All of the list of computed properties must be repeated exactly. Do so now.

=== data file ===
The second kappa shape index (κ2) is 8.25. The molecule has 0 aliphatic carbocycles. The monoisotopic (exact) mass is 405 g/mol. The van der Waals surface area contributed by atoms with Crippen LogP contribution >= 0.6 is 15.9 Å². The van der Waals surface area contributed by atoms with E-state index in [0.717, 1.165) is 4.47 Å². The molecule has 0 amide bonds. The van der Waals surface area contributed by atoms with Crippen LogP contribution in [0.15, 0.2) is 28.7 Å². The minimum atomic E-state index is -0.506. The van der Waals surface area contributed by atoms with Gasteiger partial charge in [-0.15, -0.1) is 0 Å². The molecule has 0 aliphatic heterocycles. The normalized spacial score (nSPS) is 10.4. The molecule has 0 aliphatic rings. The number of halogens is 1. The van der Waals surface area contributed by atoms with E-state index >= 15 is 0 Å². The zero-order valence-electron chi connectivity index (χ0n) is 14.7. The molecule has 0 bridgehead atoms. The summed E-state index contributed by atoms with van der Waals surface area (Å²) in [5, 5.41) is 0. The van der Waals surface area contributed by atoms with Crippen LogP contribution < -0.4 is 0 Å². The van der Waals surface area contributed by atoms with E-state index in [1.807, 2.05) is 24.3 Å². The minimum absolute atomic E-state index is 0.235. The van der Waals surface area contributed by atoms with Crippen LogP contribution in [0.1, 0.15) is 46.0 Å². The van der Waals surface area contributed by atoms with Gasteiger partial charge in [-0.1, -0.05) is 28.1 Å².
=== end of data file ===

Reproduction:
The second kappa shape index (κ2) is 8.25. The molecule has 0 aliphatic carbocycles. The monoisotopic (exact) mass is 405 g/mol. The van der Waals surface area contributed by atoms with Crippen LogP contribution >= 0.6 is 15.9 Å². The van der Waals surface area contributed by atoms with E-state index in [0.717, 1.165) is 4.47 Å². The molecule has 0 amide bonds. The van der Waals surface area contributed by atoms with Crippen LogP contribution in [0.15, 0.2) is 28.7 Å². The minimum atomic E-state index is -0.506. The van der Waals surface area contributed by atoms with Gasteiger partial charge in [-0.15, -0.1) is 0 Å². The molecule has 0 aliphatic heterocycles. The normalized spacial score (nSPS) is 10.4. The molecule has 0 aliphatic rings. The number of halogens is 1. The van der Waals surface area contributed by atoms with E-state index >= 15 is 0 Å². The zero-order valence-electron chi connectivity index (χ0n) is 14.7. The molecule has 0 bridgehead atoms. The summed E-state index contributed by atoms with van der Waals surface area (Å²) in [5, 5.41) is 0. The van der Waals surface area contributed by atoms with Crippen LogP contribution < -0.4 is 0 Å². The van der Waals surface area contributed by atoms with E-state index in [1.807, 2.05) is 24.3 Å². The minimum absolute atomic E-state index is 0.235. The van der Waals surface area contributed by atoms with Crippen LogP contribution in [0.1, 0.15) is 46.0 Å². The van der Waals surface area contributed by atoms with Gasteiger partial charge in [-0.1, -0.05) is 28.1 Å².